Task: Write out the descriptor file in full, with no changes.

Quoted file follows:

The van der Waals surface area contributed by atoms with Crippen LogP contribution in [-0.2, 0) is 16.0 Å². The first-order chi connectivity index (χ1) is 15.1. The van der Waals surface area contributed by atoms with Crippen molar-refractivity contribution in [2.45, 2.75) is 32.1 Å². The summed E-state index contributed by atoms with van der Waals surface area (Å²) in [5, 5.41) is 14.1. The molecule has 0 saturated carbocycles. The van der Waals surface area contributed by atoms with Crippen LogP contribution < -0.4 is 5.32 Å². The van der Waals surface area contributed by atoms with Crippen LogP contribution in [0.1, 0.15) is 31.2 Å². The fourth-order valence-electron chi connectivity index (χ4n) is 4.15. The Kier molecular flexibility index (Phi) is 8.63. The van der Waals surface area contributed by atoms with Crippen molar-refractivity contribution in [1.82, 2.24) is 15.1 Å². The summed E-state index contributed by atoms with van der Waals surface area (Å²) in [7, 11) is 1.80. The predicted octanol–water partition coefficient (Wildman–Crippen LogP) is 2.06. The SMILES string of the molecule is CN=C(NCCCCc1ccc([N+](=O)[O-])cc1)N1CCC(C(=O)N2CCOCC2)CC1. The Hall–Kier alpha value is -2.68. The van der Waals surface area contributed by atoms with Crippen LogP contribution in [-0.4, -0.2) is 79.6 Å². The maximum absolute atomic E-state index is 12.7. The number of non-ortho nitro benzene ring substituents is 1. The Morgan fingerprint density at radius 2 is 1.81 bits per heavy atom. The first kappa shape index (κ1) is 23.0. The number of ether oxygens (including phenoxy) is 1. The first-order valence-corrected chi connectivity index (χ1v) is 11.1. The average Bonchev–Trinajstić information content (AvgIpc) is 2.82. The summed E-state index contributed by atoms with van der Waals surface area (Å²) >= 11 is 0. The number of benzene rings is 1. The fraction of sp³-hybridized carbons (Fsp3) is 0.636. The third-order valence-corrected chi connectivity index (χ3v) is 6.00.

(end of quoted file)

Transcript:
The van der Waals surface area contributed by atoms with Crippen LogP contribution in [-0.2, 0) is 16.0 Å². The first-order chi connectivity index (χ1) is 15.1. The van der Waals surface area contributed by atoms with Crippen molar-refractivity contribution in [2.45, 2.75) is 32.1 Å². The summed E-state index contributed by atoms with van der Waals surface area (Å²) in [5, 5.41) is 14.1. The molecule has 0 saturated carbocycles. The van der Waals surface area contributed by atoms with Crippen LogP contribution < -0.4 is 5.32 Å². The van der Waals surface area contributed by atoms with Crippen LogP contribution in [0.1, 0.15) is 31.2 Å². The fourth-order valence-electron chi connectivity index (χ4n) is 4.15. The Kier molecular flexibility index (Phi) is 8.63. The van der Waals surface area contributed by atoms with Crippen molar-refractivity contribution in [1.82, 2.24) is 15.1 Å². The summed E-state index contributed by atoms with van der Waals surface area (Å²) in [7, 11) is 1.80. The predicted octanol–water partition coefficient (Wildman–Crippen LogP) is 2.06. The SMILES string of the molecule is CN=C(NCCCCc1ccc([N+](=O)[O-])cc1)N1CCC(C(=O)N2CCOCC2)CC1. The Hall–Kier alpha value is -2.68. The van der Waals surface area contributed by atoms with Crippen LogP contribution in [-0.4, -0.2) is 79.6 Å². The maximum absolute atomic E-state index is 12.7. The number of non-ortho nitro benzene ring substituents is 1. The Morgan fingerprint density at radius 2 is 1.81 bits per heavy atom. The first kappa shape index (κ1) is 23.0. The number of ether oxygens (including phenoxy) is 1. The first-order valence-corrected chi connectivity index (χ1v) is 11.1. The average Bonchev–Trinajstić information content (AvgIpc) is 2.82. The summed E-state index contributed by atoms with van der Waals surface area (Å²) >= 11 is 0. The number of benzene rings is 1. The fraction of sp³-hybridized carbons (Fsp3) is 0.636. The third-order valence-corrected chi connectivity index (χ3v) is 6.00.